Parallax UI for PhoneGap and Mobile Web Apps

By Andrew Trice

Device motion and accelerometer programming interfaces have been around for years now, but up until iOS 7 we saw minimal use of them on most mobile devices. Sure there was a “level” app, or some gimmicky games, but not much to be seen for widespread use. iOS 6 started to introduce user interface elements that changed with the orientation of the device, but iOS 7 has really taken device motion in the user interface to the next level starting with the parallax motion of the phone’s home screen. On the iOS 7 home screen you will notice that the icons and background shift as you rotate the device, offering the illusion of depth between the background and the foreground elements. Parallax motion is the movement of visual objects at different rates to introduce the illusion of depth – generally objects farther away move at slower rates, giving them the appearance of being further away.

In this post, I’ll demonstrate three samples for introducing parallax motion and depth in the user interface for PhoneGap or mobile web applications, all implemented completely with HTML, CSS, and JavaScript.

Note: These samples are designed for a phone form factor only – I have not implemented them as responsive or adaptive designs. I’ve also experienced the best performance on iOS devices, but these techniques also work with Android. I have not tested these on other platforms.

Examples In Action

Have a look at the video below to see the three examples in action, and afterwards we can look at how these effects were implemented. The three samples you will see are:

  1. A simple icon screen with parallax motion
  2. An icon screen with multiple layers of parallax motion
  3. An interactive app scenario with parallax motion and a scrolling background – don’t miss this one, it is my favorite!

My intent with these samples was to create a user interface that has device motion/parallax interaction similar to those introduced with iOS 7’s home screen. The basis of all of these examples is that when you rotate the device, elements in the foreground move towards the angle of rotation, and elements in the background move opposite the angle of rotation. The greater the angle of rotation, the greater the movement/shifting of the UI elements.

This movement gives the illusion that the foreground and background elements are rotating around a center point, and that they are not on the same plane of depth, thus adding to the richness and immersive feeling of the application’s experience.


In JavaScript you can use device motion events to access information from the device’s accelerometer. In PhoneGap applications, you can also use the Accelerometer class, but I went with the JavaScript events so that these examples can be easily viewed in a mobile device browser without PhoneGap.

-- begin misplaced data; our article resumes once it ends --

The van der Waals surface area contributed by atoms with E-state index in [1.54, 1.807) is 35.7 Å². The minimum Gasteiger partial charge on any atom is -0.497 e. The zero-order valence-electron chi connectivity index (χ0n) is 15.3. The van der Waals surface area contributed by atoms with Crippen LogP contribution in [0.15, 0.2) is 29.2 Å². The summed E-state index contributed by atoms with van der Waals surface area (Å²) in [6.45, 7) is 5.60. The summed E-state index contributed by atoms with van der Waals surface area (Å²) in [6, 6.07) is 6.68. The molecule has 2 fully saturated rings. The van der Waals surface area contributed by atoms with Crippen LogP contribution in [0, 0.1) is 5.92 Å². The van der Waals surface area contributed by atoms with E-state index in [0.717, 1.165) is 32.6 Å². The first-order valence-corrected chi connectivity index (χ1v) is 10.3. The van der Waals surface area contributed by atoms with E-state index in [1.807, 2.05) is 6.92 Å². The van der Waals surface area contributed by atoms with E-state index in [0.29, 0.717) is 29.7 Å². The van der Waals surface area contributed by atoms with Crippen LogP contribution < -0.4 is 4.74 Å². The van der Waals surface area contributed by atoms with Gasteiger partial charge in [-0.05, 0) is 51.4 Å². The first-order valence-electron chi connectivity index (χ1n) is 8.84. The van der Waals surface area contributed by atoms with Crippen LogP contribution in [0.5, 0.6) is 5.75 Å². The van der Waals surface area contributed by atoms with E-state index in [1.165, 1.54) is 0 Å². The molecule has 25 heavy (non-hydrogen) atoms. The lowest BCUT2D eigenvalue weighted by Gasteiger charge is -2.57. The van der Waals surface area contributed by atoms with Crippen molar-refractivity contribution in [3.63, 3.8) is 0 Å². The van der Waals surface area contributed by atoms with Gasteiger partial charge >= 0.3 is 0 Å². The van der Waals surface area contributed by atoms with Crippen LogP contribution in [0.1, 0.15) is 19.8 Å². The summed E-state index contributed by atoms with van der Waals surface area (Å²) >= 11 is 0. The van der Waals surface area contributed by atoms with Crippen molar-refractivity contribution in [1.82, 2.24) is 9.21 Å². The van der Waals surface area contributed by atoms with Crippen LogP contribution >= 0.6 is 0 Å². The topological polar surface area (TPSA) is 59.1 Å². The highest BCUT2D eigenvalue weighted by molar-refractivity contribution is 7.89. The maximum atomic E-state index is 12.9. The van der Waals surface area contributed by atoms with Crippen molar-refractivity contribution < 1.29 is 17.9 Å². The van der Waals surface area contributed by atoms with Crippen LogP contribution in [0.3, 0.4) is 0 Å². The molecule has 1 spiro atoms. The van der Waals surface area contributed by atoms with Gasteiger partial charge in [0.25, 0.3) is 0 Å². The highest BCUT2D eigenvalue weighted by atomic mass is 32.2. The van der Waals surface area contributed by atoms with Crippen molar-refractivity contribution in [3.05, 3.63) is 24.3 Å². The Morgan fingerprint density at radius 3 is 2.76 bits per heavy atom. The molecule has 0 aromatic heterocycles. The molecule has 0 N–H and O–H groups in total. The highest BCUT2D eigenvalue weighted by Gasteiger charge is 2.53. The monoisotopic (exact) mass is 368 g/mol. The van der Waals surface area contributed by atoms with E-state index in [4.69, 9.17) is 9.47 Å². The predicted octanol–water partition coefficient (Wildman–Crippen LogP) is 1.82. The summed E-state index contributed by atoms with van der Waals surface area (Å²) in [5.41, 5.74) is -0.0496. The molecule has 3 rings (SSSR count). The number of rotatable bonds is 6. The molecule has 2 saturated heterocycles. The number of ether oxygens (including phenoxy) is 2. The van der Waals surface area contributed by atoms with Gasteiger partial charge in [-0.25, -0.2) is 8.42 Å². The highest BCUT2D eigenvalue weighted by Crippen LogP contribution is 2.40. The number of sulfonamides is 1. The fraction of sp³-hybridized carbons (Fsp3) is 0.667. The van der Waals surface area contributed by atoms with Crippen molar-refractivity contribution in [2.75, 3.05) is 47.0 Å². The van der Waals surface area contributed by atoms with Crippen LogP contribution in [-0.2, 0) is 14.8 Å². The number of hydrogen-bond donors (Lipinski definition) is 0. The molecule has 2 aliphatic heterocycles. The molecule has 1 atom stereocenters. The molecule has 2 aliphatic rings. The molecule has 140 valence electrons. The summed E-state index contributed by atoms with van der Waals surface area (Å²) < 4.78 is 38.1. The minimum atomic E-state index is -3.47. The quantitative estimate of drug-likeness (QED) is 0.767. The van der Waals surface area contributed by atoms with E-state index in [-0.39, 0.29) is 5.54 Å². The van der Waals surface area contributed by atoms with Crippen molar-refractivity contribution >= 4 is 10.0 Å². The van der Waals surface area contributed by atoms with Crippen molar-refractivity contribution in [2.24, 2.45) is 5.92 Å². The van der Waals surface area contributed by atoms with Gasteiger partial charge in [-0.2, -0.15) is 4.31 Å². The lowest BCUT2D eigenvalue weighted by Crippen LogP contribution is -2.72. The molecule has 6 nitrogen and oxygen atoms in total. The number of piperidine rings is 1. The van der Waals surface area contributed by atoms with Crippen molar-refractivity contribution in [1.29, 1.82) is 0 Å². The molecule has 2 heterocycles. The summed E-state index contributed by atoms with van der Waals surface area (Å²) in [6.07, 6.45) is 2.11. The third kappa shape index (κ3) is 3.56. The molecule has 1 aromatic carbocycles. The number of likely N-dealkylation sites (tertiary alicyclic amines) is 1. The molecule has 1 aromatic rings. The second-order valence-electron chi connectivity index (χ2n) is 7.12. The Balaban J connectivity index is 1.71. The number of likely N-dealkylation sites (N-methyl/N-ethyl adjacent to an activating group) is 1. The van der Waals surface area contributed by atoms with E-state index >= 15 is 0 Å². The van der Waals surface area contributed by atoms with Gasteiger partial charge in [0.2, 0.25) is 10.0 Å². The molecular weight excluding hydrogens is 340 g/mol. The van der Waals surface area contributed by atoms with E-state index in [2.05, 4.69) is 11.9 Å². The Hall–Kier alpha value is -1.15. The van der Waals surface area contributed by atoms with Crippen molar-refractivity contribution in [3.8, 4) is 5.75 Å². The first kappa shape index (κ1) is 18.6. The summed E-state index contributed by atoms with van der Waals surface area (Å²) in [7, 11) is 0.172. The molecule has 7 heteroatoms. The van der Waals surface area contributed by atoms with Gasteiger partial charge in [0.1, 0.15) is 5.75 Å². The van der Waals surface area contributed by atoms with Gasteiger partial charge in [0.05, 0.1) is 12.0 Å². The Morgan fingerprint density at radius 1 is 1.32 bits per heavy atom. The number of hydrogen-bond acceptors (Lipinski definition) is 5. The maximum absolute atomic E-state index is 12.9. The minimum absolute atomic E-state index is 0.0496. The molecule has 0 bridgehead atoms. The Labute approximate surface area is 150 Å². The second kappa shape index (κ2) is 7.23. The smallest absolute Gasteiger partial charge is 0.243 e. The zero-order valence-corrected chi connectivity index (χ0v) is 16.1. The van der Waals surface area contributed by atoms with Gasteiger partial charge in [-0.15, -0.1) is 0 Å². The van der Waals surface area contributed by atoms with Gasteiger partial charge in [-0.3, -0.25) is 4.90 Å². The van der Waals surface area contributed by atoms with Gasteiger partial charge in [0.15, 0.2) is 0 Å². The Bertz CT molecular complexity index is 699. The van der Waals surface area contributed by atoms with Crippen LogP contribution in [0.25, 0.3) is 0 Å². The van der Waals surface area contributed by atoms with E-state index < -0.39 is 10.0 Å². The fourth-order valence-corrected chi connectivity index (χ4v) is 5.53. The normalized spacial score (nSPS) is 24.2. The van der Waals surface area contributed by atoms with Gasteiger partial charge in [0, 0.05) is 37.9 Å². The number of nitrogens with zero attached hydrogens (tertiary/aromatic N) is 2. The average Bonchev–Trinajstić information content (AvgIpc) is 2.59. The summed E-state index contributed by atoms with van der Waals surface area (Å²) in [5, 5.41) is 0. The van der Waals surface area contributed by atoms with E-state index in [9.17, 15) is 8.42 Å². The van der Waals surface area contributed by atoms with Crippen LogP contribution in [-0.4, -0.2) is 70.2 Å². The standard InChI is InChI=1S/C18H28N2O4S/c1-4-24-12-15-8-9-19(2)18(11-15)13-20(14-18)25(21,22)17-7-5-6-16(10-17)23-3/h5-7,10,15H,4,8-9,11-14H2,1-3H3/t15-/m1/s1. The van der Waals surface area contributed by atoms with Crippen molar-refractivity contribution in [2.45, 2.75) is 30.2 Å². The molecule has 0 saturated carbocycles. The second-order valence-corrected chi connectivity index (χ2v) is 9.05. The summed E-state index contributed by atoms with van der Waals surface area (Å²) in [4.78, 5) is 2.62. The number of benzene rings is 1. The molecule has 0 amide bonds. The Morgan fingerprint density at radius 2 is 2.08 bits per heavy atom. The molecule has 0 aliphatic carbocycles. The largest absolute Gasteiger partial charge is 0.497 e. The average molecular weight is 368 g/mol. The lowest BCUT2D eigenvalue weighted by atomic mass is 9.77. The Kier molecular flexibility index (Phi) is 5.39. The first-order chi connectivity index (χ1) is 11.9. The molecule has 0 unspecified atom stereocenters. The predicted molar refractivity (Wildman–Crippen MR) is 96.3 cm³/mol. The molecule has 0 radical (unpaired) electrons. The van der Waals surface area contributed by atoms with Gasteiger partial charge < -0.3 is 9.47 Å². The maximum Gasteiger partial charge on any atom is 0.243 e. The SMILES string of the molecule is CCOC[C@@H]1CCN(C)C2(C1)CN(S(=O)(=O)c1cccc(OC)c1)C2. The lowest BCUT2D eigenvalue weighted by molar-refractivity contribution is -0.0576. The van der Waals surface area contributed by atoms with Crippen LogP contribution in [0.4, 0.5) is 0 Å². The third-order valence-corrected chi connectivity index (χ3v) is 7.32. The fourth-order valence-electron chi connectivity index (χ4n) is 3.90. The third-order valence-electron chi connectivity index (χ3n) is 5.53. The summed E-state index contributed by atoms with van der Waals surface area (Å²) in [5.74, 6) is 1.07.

A Simple Icon Screen with Parallax Motion

Let’s examine the first example. The basic HTML structure is extremely simple. We have a div which contains buttons and a footer element.

    <div class="content">
        <button><img src="assets/airplane.png" /></button>
        <button><img src="assets/crosshair.png" /></button>
        <button><img src="assets/currency.png" /></button>
        <button><img src="assets/leaf.png" /></button>
    <div class="footer">
        All images copyright 2013 <a href="" target="_blank">Andrew Trice</a>. 

The parallax motion is implemented by using a translate3d CSS transform on the “content” div to animate the foreground elements. The background image is actually a CSS background for the <body> element. The background animation is implemented by shifting the CSS background position for this image so that it appears to move.

One thing to keep in mind for both of these animation techniques is that there is minimal impact on browser reflow operations – this is intentional to keep runtime performance at optimal levels.

The JavaScript used to implement the parallax motion is also fairly simple, as you will see below. The JavaScript uses an event listener for the window.ondeviceorientation event and adjusts CSS styles based upon the event’s gamma and beta values – these values represent the number of degrees of rotation of the device.

You’ll also notice that the CSS is being applied in a render loop using window.requestAnimationFrame. This is so that any changes are applied inline with the browser’s rendering cycle for optimal performance. Note: This is using the requestAnimationFrame shim from Paul Irish for cross platform support – requestAnimationFrame is not supported on older Android platforms.

var bodyCSS = "0px 0px";
var backgroundCSS = "0px 0px";
var contentCSS = "translate3d( 0,0,0 );";

window.ondeviceorientation = function(event) {
    gamma = event.gamma/90;
    beta = event.beta/180;
    var temp = 0;

    //handle actual device orientation relative to the user interface
    switch (window.orientation) {
        case 90: 
            temp = gamma;
            gamma = beta;
            beta = temp;
        case -90: 
            temp = -gamma;
            gamma = beta;
            beta = temp;

    var increment = 15;
    var xPosition = -100 - (gamma * increment);
    var yPosition = -100 - (beta * increment)*2;